DAÑO AXONAL DIFUSO SECUNDARIO A TRAUMATISMO CRANEOENCEFÁLICO Neurología del paciente en situación critica ( Neurocríticos).

Author: Zulkishura Tajinn
Country: Syria
Language: English (Spanish)
Genre: Automotive
Published (Last): 3 December 2009
Pages: 311
PDF File Size: 20.9 Mb
ePub File Size: 4.12 Mb
ISBN: 895-8-81894-907-3
Downloads: 67410
Price: Free* [*Free Regsitration Required]
Uploader: Shaktizilkree

It is a potentially difficult diagnosis to make on imaging alone, especially on CT as the finding can be subtle, however, it has the potential to result in severe neurological impairment.

The patients at risk of diffuse axonal injury belong to the same cohort as those who suffer traumatic brain injury and as such young men are very much over-represented.

Typically, patients who are shown to have diffuse axonal injury have loss of consciousness at the time of the accident. Post-traumatic coma may last a considerable time and is often attributed to coexistent more visible injury e. As such the diagnosis is often not suspected until later when patients fail to recover neurologically as expected.

Diffuse axonal injury is the result of shearing forces, typically from rotational acceleration most often a deceleration.

Diffuse axonal injury

In the majority of cases, these didusa result in damage to the cells and result in edema. Actual complete tearing of the axons is only seen in severe cases.

Diffuse axonal injury is characterised by multiple focal lesions with a characteristic distribution: Non-contrast CT of the brain is routine in patients presenting with head injuries. Unfortunately, it is not sensitive to subtle diffuse axonal injury and as such, some patients with relatively normal CT scans may have significant unexplained neurological deficit The appearance depends on whether or not the lesions are overtly hemorrhagic.


Hemorrhagic lesions will be hyperdense and range in size from a few millimetres to a few centimetres in diameter. Non-hemorrhagic lesions are hypodense. They typically become more evident over the first few days as edema develops around them. They may be associated with significant and disproportionate cerebral swelling. When lesions are hemorrhagic, and especially when they are large, then CT is quite sensitive.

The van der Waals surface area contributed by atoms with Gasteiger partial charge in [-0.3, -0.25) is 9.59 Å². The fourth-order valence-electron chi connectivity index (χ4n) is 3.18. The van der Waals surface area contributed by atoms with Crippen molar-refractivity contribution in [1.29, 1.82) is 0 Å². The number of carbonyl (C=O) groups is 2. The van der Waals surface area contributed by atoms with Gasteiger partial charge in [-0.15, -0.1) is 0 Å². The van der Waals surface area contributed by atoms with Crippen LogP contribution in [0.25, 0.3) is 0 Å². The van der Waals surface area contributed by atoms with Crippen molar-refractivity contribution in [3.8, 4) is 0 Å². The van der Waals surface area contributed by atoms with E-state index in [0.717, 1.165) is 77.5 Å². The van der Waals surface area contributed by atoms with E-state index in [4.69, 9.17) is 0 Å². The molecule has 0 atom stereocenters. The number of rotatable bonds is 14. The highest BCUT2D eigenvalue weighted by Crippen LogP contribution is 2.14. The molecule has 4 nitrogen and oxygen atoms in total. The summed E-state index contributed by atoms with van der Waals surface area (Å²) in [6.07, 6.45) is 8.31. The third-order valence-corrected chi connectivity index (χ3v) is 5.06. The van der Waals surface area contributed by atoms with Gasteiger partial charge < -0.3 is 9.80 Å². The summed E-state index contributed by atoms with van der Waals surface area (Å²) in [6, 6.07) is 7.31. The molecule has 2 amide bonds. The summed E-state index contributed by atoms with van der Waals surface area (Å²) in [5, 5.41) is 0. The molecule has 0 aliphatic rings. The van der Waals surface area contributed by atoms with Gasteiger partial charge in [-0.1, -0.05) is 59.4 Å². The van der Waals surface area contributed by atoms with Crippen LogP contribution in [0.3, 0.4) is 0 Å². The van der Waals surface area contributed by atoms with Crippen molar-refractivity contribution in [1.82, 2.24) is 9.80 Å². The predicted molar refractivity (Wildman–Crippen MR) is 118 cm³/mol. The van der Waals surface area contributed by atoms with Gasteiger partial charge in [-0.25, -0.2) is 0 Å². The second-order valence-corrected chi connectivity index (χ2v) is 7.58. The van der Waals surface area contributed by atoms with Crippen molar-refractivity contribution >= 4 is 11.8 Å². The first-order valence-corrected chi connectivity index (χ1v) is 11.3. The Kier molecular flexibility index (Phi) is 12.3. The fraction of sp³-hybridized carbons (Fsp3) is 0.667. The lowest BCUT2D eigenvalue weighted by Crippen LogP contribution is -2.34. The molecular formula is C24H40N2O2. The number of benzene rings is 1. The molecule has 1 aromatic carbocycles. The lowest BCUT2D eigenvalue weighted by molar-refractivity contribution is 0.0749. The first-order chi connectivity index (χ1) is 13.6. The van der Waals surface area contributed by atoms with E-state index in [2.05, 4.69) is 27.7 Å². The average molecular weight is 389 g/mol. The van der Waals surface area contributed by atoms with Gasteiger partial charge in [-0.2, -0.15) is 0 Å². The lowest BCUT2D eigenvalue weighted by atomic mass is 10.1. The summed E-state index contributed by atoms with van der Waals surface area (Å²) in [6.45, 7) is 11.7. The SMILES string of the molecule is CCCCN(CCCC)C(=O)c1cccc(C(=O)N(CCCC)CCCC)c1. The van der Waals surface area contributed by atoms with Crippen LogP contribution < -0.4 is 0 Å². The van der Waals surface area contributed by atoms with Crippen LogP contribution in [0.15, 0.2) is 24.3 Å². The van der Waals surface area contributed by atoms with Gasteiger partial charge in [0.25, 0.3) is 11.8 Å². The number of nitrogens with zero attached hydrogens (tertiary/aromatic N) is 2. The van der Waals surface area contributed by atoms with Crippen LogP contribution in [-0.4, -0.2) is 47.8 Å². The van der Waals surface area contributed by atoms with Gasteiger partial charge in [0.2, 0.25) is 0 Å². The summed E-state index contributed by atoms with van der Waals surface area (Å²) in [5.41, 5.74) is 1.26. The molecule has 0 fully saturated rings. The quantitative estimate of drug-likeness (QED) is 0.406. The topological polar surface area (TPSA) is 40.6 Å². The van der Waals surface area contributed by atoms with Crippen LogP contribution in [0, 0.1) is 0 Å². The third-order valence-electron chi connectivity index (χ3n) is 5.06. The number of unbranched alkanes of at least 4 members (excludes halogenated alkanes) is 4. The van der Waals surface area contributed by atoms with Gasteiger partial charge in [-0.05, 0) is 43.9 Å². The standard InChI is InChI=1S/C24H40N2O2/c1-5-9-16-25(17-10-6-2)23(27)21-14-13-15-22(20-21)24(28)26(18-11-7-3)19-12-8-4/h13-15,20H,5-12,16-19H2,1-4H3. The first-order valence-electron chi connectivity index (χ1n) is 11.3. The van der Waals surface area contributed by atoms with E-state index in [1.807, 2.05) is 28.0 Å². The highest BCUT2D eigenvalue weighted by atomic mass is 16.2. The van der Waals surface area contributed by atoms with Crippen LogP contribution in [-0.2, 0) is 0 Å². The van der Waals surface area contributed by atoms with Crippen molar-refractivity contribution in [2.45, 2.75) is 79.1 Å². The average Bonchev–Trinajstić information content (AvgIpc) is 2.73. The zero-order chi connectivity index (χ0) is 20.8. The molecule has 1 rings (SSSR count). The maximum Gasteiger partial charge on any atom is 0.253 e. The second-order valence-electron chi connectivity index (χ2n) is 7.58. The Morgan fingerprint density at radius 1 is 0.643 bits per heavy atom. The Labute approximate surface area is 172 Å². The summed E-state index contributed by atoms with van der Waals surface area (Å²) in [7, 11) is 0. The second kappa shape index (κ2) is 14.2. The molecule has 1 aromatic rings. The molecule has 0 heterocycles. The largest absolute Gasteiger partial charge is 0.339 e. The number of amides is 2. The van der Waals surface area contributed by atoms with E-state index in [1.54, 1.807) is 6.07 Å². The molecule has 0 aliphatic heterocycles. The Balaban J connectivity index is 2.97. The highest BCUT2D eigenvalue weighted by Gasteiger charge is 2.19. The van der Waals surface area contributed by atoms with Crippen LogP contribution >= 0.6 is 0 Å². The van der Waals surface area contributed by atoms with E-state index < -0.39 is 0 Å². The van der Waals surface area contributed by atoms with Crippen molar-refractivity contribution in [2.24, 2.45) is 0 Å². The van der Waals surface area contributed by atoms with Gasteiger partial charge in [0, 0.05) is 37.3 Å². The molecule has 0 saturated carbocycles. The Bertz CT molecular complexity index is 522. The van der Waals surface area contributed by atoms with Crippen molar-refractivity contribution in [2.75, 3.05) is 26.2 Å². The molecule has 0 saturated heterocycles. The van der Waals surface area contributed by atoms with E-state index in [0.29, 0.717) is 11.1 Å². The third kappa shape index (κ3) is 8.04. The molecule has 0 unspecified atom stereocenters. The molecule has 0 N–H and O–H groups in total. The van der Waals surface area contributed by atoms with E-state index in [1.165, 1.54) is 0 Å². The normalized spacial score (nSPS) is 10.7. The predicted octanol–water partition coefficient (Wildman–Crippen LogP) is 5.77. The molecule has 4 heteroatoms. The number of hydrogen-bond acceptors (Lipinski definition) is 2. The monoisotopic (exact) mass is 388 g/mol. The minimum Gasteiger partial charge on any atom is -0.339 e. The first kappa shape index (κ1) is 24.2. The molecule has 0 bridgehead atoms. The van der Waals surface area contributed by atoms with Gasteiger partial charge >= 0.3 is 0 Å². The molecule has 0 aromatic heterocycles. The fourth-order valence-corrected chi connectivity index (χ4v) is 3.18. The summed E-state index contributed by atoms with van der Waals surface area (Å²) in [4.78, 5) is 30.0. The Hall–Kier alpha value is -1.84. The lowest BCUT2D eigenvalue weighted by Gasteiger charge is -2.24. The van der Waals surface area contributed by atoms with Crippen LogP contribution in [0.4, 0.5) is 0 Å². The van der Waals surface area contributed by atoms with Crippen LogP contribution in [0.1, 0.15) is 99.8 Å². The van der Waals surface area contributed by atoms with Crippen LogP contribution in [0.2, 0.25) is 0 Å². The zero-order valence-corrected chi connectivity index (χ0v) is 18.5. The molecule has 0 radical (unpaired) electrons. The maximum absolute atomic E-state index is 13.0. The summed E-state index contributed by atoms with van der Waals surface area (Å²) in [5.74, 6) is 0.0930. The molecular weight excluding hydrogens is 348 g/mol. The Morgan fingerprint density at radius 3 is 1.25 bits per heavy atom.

As such, it is usually a safe assumption that if a couple of small hemorrhagic lesions are visible on CT, the degree of damage is much greater. MRI is the modality of choice for assessing suspected diffuse axonal injury even in patients with entirely normal CT of the brain MRI, especially SWI or GRE sequences, exquisitely sensitive to paramagnetic blood products may demonstrate small regions of susceptibility artefact at the grey-white matter junction, in the corpus callosum or the brain stem.

Diffuse axonal injury – Wikipedia

Some lesions may be entirely non-hemorrhagic even using high field difuas SWI sequences. Over the first few days, the degree of surrounding edema will typically increase, although by 3-months post-injury FLAIR changes will have largely resolved 7. In contrast, SWI changes will usually take longer to resolve, although by months post-injury there will have been substantial resolution 7.

This is to be expected as edema is faster to resolve than hemorrhage. Importantly, it should be noted, that even with high field strength modern scanners, the absence of findings does not categorically exclude the presence of axonal injury.


Diffuse axonal injury | Radiology Reference Article |

MRS can be of benefit in identifying patients with grade I injury which may be inapparent on other sequences. Features typically demonstrate elevation of choline peak and reduction of NAA 3. Unfortunately little can be done for patients with diffuse axonal injury other than trying to minimise secondary damage caused by cerebral edema, hypoxia, etc. Depending on the severity and distribution of injury dkfusa The amount of axonal injury in the brainstem is predictive of long-term vegetative state, whereas supratentorial injury can result in focal neurological or neuropsychiatric deficits 1.

To quiz yourself on this article, log in to see multiple choice questions. You can also scroll through stacks with your mouse wheel or the keyboard arrow keys. Unable to process the form. Check for errors and try again. Thank you for updating your details.

Log in Sign up. Articles Cases Courses Quiz. About Blog Go ad-free. Edit article Share article View revision history. Central Nervous SystemTrauma. Synonyms or Alternate Spellings: Support Radiopaedia and see fewer ads. Figure 1 Figure 1.

Case 1 Case 1. Case 2 Case 2. Case 4 Case 4. Case 5 Case 5.

Case 6 Case 6. Case 7 Case 7. Case 8 Case 8. Loading Stack – 0 images remaining.